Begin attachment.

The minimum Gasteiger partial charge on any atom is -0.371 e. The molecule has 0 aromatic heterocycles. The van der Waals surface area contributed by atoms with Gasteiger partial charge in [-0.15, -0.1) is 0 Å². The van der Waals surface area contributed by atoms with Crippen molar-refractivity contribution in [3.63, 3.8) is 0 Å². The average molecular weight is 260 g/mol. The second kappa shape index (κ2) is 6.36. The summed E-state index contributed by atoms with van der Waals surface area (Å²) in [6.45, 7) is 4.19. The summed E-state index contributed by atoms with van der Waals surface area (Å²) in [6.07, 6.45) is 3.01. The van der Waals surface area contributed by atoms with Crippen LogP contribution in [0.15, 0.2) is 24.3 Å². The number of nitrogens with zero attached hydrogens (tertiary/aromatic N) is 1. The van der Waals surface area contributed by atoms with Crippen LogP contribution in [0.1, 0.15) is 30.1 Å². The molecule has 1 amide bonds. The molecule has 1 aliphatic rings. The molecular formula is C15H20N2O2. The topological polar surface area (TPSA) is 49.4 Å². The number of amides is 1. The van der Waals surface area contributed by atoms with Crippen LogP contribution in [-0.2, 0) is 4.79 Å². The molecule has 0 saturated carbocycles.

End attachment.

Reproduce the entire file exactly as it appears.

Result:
The minimum Gasteiger partial charge on any atom is -0.371 e. The molecule has 0 aromatic heterocycles. The van der Waals surface area contributed by atoms with Gasteiger partial charge in [-0.15, -0.1) is 0 Å². The van der Waals surface area contributed by atoms with Crippen molar-refractivity contribution in [3.63, 3.8) is 0 Å². The average molecular weight is 260 g/mol. The second kappa shape index (κ2) is 6.36. The summed E-state index contributed by atoms with van der Waals surface area (Å²) in [6.45, 7) is 4.19. The summed E-state index contributed by atoms with van der Waals surface area (Å²) in [6.07, 6.45) is 3.01. The van der Waals surface area contributed by atoms with Crippen LogP contribution in [0.15, 0.2) is 24.3 Å². The number of nitrogens with zero attached hydrogens (tertiary/aromatic N) is 1. The van der Waals surface area contributed by atoms with Crippen LogP contribution in [0.1, 0.15) is 30.1 Å². The molecule has 1 amide bonds. The molecule has 1 aliphatic rings. The molecular formula is C15H20N2O2. The topological polar surface area (TPSA) is 49.4 Å². The number of amides is 1. The van der Waals surface area contributed by atoms with Crippen LogP contribution in [-0.2, 0) is 4.79 Å². The molecule has 0 saturated carbocycles.